For those of us who parse Andrew Cuomo’s words and follow his movements on a daily basis, C-SPAN’s video archive containing dozens of old videos is a must-have resource.

The video collection is a fascinating, if not somewhat surreal, library of Cuomo.

One video is of Cuomo’s U.S. Senate confirmation hearing as Housing and Urban Development secretary, which was led by then-Sen. Al D’Amato and clocks in at 2-1/2 hours.

There are also two videos from his disastrous 2002 run for Democratic gubernatorial nomination. In one, he debates then-Comptroller Carl McCall, who refuses to say something complimentary about Cuomo.

In the other, Cuomo gives his withdrawal speech after concluding that he was so far down in the polls he would not be able to defeat McCall in the September primary. Watch for cameos that include Bill Clinton Bill deBlasio, Charlie King, Charlie Rangel and Joe Percoco.

While Cuomo is magnanimous at times in the speech, he blames his advisers for telling him to go negative, which he says cost him the nomination.

Of course, the campaign was a learning experience for Cuomo, who emerged from a messy divorce to run for attorney general and, well, you know the rest of the story.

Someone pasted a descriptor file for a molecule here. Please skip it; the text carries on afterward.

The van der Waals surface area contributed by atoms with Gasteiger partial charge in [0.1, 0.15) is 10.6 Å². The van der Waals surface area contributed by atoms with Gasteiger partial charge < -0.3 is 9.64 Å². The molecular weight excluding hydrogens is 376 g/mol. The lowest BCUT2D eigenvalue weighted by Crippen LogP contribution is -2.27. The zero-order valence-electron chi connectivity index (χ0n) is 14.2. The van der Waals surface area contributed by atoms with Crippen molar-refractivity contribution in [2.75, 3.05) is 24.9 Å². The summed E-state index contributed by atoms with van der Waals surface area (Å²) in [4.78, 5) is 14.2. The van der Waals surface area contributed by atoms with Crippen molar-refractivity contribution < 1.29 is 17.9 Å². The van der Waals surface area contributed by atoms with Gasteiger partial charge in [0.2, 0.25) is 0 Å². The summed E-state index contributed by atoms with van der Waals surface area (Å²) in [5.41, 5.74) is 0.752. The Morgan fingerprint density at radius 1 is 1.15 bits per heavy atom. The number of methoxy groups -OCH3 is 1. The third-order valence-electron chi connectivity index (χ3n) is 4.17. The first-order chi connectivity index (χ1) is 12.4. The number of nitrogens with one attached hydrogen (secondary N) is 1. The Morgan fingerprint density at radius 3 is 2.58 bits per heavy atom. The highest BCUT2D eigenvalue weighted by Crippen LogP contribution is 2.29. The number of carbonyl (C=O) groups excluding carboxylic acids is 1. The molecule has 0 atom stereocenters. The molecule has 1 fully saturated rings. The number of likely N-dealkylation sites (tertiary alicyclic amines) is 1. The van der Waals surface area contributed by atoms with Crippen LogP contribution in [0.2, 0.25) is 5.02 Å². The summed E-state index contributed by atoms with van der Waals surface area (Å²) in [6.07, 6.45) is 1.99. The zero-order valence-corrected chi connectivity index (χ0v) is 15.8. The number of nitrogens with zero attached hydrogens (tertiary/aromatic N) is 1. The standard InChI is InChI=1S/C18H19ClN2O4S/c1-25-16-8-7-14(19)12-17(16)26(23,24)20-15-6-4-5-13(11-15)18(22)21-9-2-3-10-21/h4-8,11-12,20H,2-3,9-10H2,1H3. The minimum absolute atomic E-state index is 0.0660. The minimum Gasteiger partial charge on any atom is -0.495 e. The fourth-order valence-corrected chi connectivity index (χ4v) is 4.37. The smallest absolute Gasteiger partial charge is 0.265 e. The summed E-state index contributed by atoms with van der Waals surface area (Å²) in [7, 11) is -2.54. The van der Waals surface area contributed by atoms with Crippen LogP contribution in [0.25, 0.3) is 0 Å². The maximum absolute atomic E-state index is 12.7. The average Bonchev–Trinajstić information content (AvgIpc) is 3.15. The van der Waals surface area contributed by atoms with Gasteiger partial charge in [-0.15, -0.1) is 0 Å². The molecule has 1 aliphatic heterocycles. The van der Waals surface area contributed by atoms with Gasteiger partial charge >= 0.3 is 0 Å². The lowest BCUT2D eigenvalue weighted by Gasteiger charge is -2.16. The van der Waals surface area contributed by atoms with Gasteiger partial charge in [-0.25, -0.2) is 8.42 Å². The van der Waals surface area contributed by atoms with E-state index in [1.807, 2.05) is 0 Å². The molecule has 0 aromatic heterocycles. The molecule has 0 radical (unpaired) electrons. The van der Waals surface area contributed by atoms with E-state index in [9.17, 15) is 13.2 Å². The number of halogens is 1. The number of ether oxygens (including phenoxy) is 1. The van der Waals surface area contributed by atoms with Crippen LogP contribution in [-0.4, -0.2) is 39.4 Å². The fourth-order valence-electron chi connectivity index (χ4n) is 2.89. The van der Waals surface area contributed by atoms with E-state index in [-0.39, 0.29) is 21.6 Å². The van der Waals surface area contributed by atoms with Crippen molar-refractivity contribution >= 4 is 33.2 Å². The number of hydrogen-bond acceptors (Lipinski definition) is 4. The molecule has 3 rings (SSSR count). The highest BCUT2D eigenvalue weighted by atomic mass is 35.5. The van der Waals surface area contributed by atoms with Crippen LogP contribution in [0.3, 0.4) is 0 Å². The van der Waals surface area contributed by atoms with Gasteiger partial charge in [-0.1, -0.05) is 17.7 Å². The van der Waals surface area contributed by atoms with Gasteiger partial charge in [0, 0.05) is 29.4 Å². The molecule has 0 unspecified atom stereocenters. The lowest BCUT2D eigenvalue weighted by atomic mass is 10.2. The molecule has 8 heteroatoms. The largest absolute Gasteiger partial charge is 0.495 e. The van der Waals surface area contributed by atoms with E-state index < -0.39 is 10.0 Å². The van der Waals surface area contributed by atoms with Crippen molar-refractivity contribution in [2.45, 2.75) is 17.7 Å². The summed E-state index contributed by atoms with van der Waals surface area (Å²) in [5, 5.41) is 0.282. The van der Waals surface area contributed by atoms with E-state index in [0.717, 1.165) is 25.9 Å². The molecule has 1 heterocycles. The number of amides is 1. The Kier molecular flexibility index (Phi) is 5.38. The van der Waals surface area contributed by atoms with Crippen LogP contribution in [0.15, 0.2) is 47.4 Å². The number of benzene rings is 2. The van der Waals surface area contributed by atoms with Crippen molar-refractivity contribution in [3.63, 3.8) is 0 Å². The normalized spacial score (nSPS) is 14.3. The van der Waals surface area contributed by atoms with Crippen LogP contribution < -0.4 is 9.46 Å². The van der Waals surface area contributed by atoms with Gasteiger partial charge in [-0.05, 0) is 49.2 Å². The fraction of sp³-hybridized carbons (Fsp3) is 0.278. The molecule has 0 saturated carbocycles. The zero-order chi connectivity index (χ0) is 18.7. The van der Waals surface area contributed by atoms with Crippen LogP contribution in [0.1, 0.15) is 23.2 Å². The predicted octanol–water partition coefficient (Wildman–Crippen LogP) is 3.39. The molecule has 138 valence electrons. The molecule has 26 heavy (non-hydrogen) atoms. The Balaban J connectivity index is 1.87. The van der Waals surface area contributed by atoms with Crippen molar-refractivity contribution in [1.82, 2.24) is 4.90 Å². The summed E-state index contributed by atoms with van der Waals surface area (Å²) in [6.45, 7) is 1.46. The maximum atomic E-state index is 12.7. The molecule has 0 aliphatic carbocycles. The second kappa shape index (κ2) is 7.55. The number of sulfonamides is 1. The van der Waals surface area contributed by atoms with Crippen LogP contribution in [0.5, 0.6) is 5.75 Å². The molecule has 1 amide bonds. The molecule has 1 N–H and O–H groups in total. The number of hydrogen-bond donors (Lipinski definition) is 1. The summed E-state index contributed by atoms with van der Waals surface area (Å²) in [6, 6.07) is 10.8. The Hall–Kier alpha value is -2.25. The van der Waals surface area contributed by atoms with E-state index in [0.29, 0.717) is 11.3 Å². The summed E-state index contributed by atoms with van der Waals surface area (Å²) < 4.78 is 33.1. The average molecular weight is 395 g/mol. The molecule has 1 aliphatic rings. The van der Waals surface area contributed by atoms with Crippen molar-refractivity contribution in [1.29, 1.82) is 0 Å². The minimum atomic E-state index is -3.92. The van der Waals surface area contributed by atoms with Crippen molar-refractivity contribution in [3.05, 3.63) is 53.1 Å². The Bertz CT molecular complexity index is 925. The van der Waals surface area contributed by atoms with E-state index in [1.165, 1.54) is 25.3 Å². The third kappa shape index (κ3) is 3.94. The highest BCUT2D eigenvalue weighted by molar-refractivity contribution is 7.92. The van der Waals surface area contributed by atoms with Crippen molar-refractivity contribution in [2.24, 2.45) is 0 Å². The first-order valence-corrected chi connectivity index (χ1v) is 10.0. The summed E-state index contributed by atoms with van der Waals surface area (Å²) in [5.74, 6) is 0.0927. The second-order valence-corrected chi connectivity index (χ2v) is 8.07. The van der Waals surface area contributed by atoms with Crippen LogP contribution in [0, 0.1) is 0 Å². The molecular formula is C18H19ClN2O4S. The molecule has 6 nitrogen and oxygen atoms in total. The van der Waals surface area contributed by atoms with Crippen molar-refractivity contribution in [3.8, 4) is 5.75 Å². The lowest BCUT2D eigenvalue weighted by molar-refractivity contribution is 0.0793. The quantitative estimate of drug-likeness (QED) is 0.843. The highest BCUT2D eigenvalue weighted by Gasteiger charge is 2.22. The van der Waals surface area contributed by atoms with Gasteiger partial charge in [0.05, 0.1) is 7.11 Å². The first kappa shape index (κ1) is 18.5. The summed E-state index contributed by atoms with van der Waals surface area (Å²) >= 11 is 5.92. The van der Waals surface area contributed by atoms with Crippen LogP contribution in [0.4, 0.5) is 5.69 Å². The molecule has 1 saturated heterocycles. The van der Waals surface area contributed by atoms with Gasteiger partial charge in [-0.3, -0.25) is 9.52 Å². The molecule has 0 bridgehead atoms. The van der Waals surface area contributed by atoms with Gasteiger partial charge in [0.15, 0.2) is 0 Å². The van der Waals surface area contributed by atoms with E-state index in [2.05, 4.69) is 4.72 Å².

Both the debate and withdrawal speech show Cuomoian themes in their embryonic phase that he still uses today, including the “one New York” message that has become the crescendo to his speeches as governor.

There are hours of tape on here, some of varying quality. And for a guy who has been in public life for nearly a generation, there are frustrating gaps.

Still, as the governor’s star rises nationally, the videos will surely be scoured by biographers, journalists, opposition researchers and political junkies with way too much time on their hands.

For the growing number of LCA members (myself included) who were in high school during Cuomo’s time in Washington and that first run for governor the videos provide a much needed background resource.

Video archives are important for us to understand those who have been in the public sphere for so long. They also provide for those gotcha moments pioneered by the late Tim Russert’s version of Meet the Press and later perfected by The Daily Show. This election cycle, BuzzFeed’s Andrew Kaczynski has taken old video to new heights of archival goodness.

Should Cuomo run for president in 2016, expect to see more of this video emerge.